About the ASHG
The American Society of Human Genetics was founded in 1948 and considers itself the primary professional membership organization for human genetics specialists worldwide. The society's nearly 8,000 members include researchers, academicians, clinicians, laboratory practice professionals, genetic counselors, nurses and others who have a special interest in the field of human genetics.
ASHG serves research scientists, health professionals and the public by providing forums to:
• Share research results at annual meetings and in The American Journal of Human Genetics
• Advance genetic research by advocating for research support
• Enhance genetics education by preparing future professionals and informing the public
• Promote genetic services and support responsible social and scientific policies
Members of ASHG work in a wide range of settings, including universities, hospitals, institutes and medical and research laboratories.
MORE ABOUT THE ANNUAL MEETING:
Workshops and trainee events
Many of the following events at the ASHG annual meeting in San Francisco require advance registration. Seating tends to be limited, so please register early; however, also be aware that some events may already be fully booked.
• Undergraduate Faculty Genetics Education Workshop
• High School Workshop (for San Francisco students and teachers)
• Trainee-Mentor Luncheon
• Discovering Biological Data at NCBI
• Clinical Interpretation of Cytogenomic Arrays: Tools and Resources
• UCSC Browser Interactive Workshop for Intermediate/Advanced Users
• Social Media + Scientists = Success
• Diagnostic Challenges: Review and Discussion of Unique Cases (Rare and Unknown)
• Galaxy 101: Data Integration, Analysis and Sharing
• Trainee Development Program and Networking Session
• Mock Study Workshop
• Galaxy Workshop: Working with High- Throughput Data and Data Visualization
• Ensembl Browser Interactive Workshop for Intermediate/Advanced Users
Electronically speaking …
ASHG is encouraging the use of social media before, during and after the 2012 annual meeting as a means to share information and network with others who are attending the meeting. Free wireless Internet access will be available in public areas of the convention center and access also will be available in limited common areas; however, that free access reportedly will not be available inside the exhibit hall or meeting rooms.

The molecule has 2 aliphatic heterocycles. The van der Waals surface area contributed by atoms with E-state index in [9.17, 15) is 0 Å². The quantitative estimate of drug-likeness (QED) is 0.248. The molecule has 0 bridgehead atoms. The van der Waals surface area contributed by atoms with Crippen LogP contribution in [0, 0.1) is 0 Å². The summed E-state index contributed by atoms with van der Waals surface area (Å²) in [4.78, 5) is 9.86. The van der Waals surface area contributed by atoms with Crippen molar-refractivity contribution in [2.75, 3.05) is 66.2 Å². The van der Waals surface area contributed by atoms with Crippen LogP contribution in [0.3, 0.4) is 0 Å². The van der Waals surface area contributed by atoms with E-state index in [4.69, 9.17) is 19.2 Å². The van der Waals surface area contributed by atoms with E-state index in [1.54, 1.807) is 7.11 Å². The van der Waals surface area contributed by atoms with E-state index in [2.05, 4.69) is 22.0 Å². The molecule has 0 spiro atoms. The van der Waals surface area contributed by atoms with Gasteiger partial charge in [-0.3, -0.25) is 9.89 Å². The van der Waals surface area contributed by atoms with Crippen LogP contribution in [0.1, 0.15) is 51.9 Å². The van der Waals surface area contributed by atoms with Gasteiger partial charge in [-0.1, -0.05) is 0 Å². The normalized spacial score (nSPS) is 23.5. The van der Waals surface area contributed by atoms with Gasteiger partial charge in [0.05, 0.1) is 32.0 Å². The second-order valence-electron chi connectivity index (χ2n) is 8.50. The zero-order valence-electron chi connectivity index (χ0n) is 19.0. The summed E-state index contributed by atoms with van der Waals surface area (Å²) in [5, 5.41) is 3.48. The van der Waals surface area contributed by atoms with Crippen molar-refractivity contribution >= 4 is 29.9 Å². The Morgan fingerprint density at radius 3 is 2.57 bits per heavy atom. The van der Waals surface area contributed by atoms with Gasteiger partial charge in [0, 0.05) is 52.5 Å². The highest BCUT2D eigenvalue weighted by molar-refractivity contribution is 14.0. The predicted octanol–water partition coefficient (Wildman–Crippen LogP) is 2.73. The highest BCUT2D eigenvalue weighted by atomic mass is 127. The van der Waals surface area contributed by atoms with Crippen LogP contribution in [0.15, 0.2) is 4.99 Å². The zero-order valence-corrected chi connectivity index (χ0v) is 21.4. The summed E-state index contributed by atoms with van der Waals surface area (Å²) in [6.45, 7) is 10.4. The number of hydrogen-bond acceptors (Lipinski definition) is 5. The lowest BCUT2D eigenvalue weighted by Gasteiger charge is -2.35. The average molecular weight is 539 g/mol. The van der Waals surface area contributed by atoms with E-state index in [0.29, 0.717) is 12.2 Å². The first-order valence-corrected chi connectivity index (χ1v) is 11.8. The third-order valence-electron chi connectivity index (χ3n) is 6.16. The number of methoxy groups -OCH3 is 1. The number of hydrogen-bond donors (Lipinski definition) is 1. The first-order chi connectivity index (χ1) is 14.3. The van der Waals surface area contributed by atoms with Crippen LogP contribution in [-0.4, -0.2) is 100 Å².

The society encourages conference attendees to follow ASHG on Twitter (@GeneticsSociety) and to use the #ASHG2012 meeting hash tag to follow the latest updates and join in the conversation about the ASHG 2012 Annual Meeting, as well as to follow ASHG on Facebook at facebook.com/GeneticsSociety.
Attendees are welcomed to blog or tweet about what they hear and learn at ASHG's annual meeting, but are asked to refrain from sharing information online when speaker explicitly requests they do so. The presentations "are 'Tweetable' and shareable by default," ASHG notes, "but speakers can ask that specific details or slides are not shared."
In addition, attendees are not allowed to capture, transmit or redistribute data presented at the ASHG'S annual meeting, which may preclude subsequent publication of the data in a scientific journal. ASHG also asks attendees to be respectful of journal embargo policies and not to jeopardize the work of their colleagues or engage in rudeness, slander or personal attacks.
In other electronic prohibitions, attendees are "strictly prohibited from using cameras and all other recording devices in all meeting session rooms, on the exhibit hall floor and in all poster/oral presentations," ASHG notes. "This means that attendees are not permitted to take pictures of speaker slides or posters."
ASHG notes that in addition to its Twitter and Facebook presence, interested parties can join ASHG's LinkedIn group to gain access to the job announcements posting board for current position openings in genetics-related careers, develop new connections in the field and network with colleagues, and keep up with the latest industry and research news; subscribe to ASHG's YouTube channel to view webcast recordings of selected ASHG annual meeting sessions and educational videos; and subscribe to ASHG's Vimeo channel to view full-length webcast recordings of selected annual meeting sessions and more.